Advantage of using IRIS is that the shield only has to be trimmed and slipped into the connector without disturbing the over-shield braid structure.

Bonding screened cables that have no connectors. In cases where shielded cables do not employ connectors, it is imperative that the shield be bonded to the mounting plate (RF reference) at a point closest to the module or even to the module body itself (which is, in turn, bonded to the mounting plate). There are various methods suggested by manufacturers for bonding the shield to RF reference. Those methods where the exposed shield is bonded to the reference by a separate wire or where shield itself is twisted and bonded to the reference (called pigtails) are generally not recommended since their RF performance is dismal.

Pigtails are typically worse by more than 35dB for frequencies above a few megahertz than other methods. A better method is to employ P-clips, which clamp around the exposed shield and bond to mounting plate (or module body) at a single point. Saddle clamps provide an even better method where the shield is bonded to the clamp, which is, in turn, bonded to the mounting plate at two points.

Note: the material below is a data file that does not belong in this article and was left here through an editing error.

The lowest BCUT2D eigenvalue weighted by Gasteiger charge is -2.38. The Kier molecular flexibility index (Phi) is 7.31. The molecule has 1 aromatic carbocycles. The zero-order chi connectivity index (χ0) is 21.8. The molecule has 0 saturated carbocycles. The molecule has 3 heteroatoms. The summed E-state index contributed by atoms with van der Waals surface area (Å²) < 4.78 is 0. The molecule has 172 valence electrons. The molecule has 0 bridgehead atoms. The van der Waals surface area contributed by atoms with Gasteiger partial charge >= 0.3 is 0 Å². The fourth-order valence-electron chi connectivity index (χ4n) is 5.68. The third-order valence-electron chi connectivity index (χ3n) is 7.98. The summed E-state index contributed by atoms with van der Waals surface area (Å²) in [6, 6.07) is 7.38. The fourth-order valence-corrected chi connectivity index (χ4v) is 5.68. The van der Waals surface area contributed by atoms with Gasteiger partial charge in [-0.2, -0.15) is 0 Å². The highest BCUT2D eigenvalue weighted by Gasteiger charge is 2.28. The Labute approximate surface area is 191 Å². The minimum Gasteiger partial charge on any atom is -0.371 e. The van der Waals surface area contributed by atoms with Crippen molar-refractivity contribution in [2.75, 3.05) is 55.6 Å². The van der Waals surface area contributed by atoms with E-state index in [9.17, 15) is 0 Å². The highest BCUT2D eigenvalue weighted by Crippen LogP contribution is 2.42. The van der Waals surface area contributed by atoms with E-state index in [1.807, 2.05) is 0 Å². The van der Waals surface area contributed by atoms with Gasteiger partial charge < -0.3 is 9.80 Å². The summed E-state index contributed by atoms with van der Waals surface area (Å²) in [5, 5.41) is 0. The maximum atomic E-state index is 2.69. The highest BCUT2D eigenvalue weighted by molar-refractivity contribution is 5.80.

Conclusion

In the previous and current parts of the article, we have seen various methods of grounding and bonding. These methods are not only important themselves but also contribute in a big way in increasing the efficiency of other design methods to ensure EMC like filtering and shielding.

There is no denying the fact that these measures have to be taken into consideration before going for fixes like filtering and shielding as these are design measures and do not cost much, if taken care of before freezing equipment design. These can further reduce cost of filters and shielding measures by reducing their performance requirements and thus contribute in reducing the overall cost of the equipment.
To be continued…


Chetan Kathalay is working as scientist in Electronics Test and Development Centre, Pune. He is BE in electronics from Nagpur University